May 1991

Body composition of patients with spinal cord injury.

Eur J Clin Nutr 1988 Sep;42(9):765-73

Department of Physiology, Medical College of Wisconsin, Milwaukee.

Body composition of 10 control subjects and 37 spinal cord injured (SCI) patients was measured by dilution of 3H2O and Na2 35SO4. SCI patients were classified into four groups by ascending level of lesion, low and high paraplegics and low and high quadriplegics. The studies show diminishing total body water, intracellular water, lean body mass and body cell mass and increasing fat mass with higher spinal lesions. No differences in body weight or extracellular water were observed so that the ratio of extracellular water/total body water was increased as the level of injury increased.
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September 1988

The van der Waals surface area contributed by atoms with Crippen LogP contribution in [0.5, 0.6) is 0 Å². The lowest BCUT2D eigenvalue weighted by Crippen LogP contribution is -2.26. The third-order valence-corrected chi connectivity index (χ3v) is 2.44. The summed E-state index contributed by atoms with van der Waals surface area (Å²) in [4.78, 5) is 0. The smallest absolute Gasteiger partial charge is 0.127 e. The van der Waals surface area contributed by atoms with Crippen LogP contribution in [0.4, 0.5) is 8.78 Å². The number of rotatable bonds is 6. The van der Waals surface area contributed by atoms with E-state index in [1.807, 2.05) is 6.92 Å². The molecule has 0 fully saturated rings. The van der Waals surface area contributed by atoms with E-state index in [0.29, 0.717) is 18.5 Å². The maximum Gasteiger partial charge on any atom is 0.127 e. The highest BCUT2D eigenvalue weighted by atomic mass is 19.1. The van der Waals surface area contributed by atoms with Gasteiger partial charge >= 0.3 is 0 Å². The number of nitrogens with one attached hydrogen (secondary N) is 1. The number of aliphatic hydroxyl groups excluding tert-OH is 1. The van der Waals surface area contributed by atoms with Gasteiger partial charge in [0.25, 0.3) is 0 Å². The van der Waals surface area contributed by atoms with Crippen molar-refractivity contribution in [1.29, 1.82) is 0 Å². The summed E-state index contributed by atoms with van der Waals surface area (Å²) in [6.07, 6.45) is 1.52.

Daily energy expenditure and basal metabolic rates of patients with spinal cord injury.

Arch Phys Med Rehabil 1985 Jul;66(7):420-6

Basal metabolic rate (BMR) and daily energy expenditure were measured in 48 men with complete traumatic transections of the spinal cord. Subjects were classified according to their residual motor function as high or low quadriplegic (HQ, LQ) or as high or low paraplegic (HP, LP). Measured BMR was lower than predicted BMR in almost all of the subjects and was significantly lower in the HQ group than in the other groups. High quadriplegics also expended significantly less energy while awake and over a 24-hour period than did the other groups. Measurements of BMR and total energy expenditure were significantly correlated with the level of lesion. The data provide a basis for establishing guidelines on the average energy needs of patients with spinal cord injury.
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July 1985